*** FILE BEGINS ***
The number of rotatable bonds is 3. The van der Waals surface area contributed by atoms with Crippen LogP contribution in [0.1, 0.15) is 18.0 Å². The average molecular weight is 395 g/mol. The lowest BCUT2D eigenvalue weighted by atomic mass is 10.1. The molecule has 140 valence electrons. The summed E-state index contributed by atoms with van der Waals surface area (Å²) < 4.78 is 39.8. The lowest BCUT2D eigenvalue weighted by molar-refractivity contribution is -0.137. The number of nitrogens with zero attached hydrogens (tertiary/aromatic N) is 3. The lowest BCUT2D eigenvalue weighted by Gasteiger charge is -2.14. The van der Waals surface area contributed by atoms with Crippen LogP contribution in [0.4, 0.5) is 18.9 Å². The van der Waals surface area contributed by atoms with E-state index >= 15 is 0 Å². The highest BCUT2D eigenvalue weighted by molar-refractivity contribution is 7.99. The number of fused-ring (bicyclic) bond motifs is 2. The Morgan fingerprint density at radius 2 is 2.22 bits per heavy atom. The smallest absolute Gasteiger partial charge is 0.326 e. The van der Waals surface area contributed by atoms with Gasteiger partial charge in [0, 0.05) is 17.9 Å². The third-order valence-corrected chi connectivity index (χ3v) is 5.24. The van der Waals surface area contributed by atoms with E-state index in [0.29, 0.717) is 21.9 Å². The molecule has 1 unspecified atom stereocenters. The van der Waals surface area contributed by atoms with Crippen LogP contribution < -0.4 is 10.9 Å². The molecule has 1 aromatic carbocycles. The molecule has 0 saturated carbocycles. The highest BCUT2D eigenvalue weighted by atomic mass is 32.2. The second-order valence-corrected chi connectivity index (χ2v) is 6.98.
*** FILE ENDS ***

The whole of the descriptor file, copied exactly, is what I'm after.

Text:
The number of rotatable bonds is 3. The van der Waals surface area contributed by atoms with Crippen LogP contribution in [0.1, 0.15) is 18.0 Å². The average molecular weight is 395 g/mol. The lowest BCUT2D eigenvalue weighted by atomic mass is 10.1. The molecule has 140 valence electrons. The summed E-state index contributed by atoms with van der Waals surface area (Å²) < 4.78 is 39.8. The lowest BCUT2D eigenvalue weighted by molar-refractivity contribution is -0.137. The number of nitrogens with zero attached hydrogens (tertiary/aromatic N) is 3. The lowest BCUT2D eigenvalue weighted by Gasteiger charge is -2.14. The van der Waals surface area contributed by atoms with Crippen LogP contribution in [0.4, 0.5) is 18.9 Å². The van der Waals surface area contributed by atoms with E-state index >= 15 is 0 Å². The highest BCUT2D eigenvalue weighted by molar-refractivity contribution is 7.99. The number of fused-ring (bicyclic) bond motifs is 2. The Morgan fingerprint density at radius 2 is 2.22 bits per heavy atom. The smallest absolute Gasteiger partial charge is 0.326 e. The van der Waals surface area contributed by atoms with Gasteiger partial charge in [0, 0.05) is 17.9 Å². The third-order valence-corrected chi connectivity index (χ3v) is 5.24. The van der Waals surface area contributed by atoms with E-state index in [0.29, 0.717) is 21.9 Å². The molecule has 1 unspecified atom stereocenters. The van der Waals surface area contributed by atoms with Crippen LogP contribution < -0.4 is 10.9 Å². The molecule has 1 aromatic carbocycles. The molecule has 0 saturated carbocycles. The highest BCUT2D eigenvalue weighted by atomic mass is 32.2. The second-order valence-corrected chi connectivity index (χ2v) is 6.98.